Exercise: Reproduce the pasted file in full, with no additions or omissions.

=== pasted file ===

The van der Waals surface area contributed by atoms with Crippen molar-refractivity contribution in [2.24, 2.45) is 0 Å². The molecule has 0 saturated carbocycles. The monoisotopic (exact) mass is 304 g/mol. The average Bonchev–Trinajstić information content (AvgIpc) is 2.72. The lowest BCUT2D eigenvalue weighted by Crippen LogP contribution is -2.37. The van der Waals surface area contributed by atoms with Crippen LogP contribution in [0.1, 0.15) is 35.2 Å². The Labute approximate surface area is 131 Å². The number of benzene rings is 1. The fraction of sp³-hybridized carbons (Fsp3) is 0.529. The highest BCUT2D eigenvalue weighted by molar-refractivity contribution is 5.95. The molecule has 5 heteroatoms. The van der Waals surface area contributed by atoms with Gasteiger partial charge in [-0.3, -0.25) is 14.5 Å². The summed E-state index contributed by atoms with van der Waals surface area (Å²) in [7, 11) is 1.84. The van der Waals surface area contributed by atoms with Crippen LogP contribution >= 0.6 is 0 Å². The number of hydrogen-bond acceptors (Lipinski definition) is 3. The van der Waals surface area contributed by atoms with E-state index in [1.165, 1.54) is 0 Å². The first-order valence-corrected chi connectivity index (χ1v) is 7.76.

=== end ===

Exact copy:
The van der Waals surface area contributed by atoms with Crippen molar-refractivity contribution in [2.24, 2.45) is 0 Å². The molecule has 0 saturated carbocycles. The monoisotopic (exact) mass is 304 g/mol. The average Bonchev–Trinajstić information content (AvgIpc) is 2.72. The lowest BCUT2D eigenvalue weighted by Crippen LogP contribution is -2.37. The van der Waals surface area contributed by atoms with Crippen LogP contribution in [0.1, 0.15) is 35.2 Å². The Labute approximate surface area is 131 Å². The number of benzene rings is 1. The fraction of sp³-hybridized carbons (Fsp3) is 0.529. The highest BCUT2D eigenvalue weighted by molar-refractivity contribution is 5.95. The molecule has 5 heteroatoms. The van der Waals surface area contributed by atoms with Gasteiger partial charge in [-0.3, -0.25) is 14.5 Å². The summed E-state index contributed by atoms with van der Waals surface area (Å²) in [7, 11) is 1.84. The van der Waals surface area contributed by atoms with Crippen LogP contribution >= 0.6 is 0 Å². The number of hydrogen-bond acceptors (Lipinski definition) is 3. The van der Waals surface area contributed by atoms with E-state index in [1.165, 1.54) is 0 Å². The first-order valence-corrected chi connectivity index (χ1v) is 7.76.